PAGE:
Rebuilding a damaged relationship with researchers should be a top priority for the new boss of the UK’s physical sciences funding council
There are few jobs in British science that require such a delicate blend of tact and steel. When Philip Nelson takes up his four-year appointment as chief executive of the Engineering and Physical Sciences Research Council (EPSRC) in April, he faces a daunting roster of challenges.
During the run-up to the next general election, Nelson and his colleagues in Swindon have to convince government to increase investment in research. And in these times of austerity, the council already has tough choices to make about how to disburse its £800 million annual budget.
But Nelson, who was until recently pro vice-chancellor at the University of Southampton, must also wage a more subtle campaign: to win back the trust of the very scientists that the council funds.
Diktats and brickbats
Back in 2009, when demand for research grants was growing much faster than budgets, the EPSRC unveiled a plan to reduce the quantity – and perhaps improve the quality – of those applications: a 12-month ban on applicants whose submissions had been repeatedly unsuccessful. This ‘blacklisting’ provoked such an outcry that the EPSRC was forced to moderate its policy.
Battle lines were drawn afresh in 2011. Under increasing pressure from government to justify its research spending, the council announced its ‘shaping capability’ strategy to prioritise funding for certain areas. Peer-review panels’ decisions now included an assessment of whether a proposal was ‘nationally important’, and how well it complemented the EPSRC’s wider research portfolio.
Researchers were appalled. Although focusing resources is not an intrinsically bad idea, many felt that the policy had appeared with little community consultation. Suddenly, a top-down imposition was apparently dictating the course of their work, based on short-term government priorities.
The decision to sequester PhD studentships from research grants also drew a hail of brickbats. The council is instead channelling more funding to new Centres for Doctoral Training (CDTs), which offer more formalised training with a greater emphasis on skills development.
An EPSRC review in 2012 painted a very rosy picture of CDTs, with happy students engaged in fruitful interdisciplinary work. But some researchers are concerned that the projects undertaken are not being rigorously assessed, potentially diluting the quality of research produced.
These three initiatives were all motivated by a laudable desire to improve the quality of science – by funding the most promising research proposals with the greatest potential impact, and by offering tomorrow’s scientists the training they need to flourish.
But they were all introduced with too little input from the community, leaving scientists feeling utterly disempowered. It is hardly surprising that they objected.
There are encouraging signs that the EPSRC recognises the need for reconciliation. When Paul Golby became EPSRC chairman in 2012, he quickly embarked on a charm offensive to soften the tone of the debate. He emphasised that academic excellence remains the ultimate criterion for funding decisions, while defending the decision to focus scant resources on priority areas. In a similarly even-handed manner, he acknowledged that predicting the outcome of blue-skies research is unreasonable, while reminding scientists that it is entirely fair to consider the possible impact of the work.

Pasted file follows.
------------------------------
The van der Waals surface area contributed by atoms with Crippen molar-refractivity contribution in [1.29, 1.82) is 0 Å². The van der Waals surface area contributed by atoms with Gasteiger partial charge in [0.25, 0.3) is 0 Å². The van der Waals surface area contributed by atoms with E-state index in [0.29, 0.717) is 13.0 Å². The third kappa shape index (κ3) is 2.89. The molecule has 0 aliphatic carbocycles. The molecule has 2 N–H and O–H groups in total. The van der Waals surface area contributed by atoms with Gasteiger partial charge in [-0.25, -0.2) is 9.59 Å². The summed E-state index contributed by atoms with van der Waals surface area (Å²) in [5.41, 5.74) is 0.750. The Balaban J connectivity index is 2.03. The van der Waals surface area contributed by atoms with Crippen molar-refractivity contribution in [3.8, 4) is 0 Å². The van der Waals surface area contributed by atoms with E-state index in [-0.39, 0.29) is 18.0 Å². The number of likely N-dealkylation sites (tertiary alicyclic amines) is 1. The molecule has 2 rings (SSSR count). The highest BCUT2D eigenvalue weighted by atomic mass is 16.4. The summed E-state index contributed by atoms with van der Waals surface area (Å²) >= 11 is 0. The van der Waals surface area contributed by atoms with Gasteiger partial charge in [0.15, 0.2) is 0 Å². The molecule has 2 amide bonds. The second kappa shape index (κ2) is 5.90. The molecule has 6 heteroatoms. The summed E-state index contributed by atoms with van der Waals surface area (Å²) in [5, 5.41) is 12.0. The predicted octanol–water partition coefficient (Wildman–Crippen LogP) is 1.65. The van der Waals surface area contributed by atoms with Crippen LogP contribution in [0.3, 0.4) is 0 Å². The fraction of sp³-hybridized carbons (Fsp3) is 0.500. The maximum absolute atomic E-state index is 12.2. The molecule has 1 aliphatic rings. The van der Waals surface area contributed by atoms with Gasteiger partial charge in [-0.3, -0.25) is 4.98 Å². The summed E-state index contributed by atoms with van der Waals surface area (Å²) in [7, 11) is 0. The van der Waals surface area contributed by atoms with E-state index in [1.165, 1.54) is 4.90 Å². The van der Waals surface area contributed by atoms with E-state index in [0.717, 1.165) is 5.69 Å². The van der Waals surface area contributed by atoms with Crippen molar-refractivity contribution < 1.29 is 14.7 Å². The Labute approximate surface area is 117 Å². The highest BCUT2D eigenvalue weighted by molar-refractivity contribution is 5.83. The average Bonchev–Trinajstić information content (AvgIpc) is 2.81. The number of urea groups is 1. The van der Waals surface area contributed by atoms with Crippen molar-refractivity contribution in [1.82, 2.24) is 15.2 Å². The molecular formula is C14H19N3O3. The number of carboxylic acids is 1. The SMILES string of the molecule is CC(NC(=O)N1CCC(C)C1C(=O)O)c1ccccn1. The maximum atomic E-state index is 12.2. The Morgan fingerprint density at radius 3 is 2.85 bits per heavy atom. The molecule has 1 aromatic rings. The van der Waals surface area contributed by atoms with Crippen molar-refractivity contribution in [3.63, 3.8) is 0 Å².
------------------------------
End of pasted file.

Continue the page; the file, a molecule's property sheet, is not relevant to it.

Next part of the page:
Golby also initiated two important reviews: on seeking advice from the scientific community, and on the peer review process.
The first, published in July 2013, revealed that many researchers had no idea how the EPSRC sought strategic advice, or how it was used. Thus, the council has promised to be more transparent about its appointments to advisory bodies, and will offer evidence of how it uses their advice. That is a good start. The EPSRC’s mantra must be more frequent and more open consultation – engaging directly with rank and file researchers at key conferences and departmental visits, as well as through more formal consultation processes.
This is particularly important as the council makes crucial decisions about infrastructure spending through to the end of the decade. Researchers may ultimately disagree with strategic decisions, but they are less likely to bridle under policies that they are confident were devised through consultation and consideration.
To foster that confidence, the EPSRC must be honest about its successes and failures. For example, by reviewing CDTs – not only to examine the quality of their research, but to ask whether concentrating PhDs in thematic research groupings in fact narrows the breadth of research in those areas.
Meanwhile, the peer review panel has delivered its recommendations, but researchers are still waiting to learn the outcome. This should be rectified immediately, or the council again risks losing trust by appearing to drag its feet on fixing one of its biggest problems.
Some scientists have complained that the council behaves too much like an arm of government, rather than an advocate for its research community, but a smart chief executive knows the EPSRC has to fulfill both roles. Nelson needs fair winds to navigate Whitehall politics, without being buffeted by community disputes. Regaining researchers’ trust isn’t just about making nice – for science to thrive, it is an absolute necessity.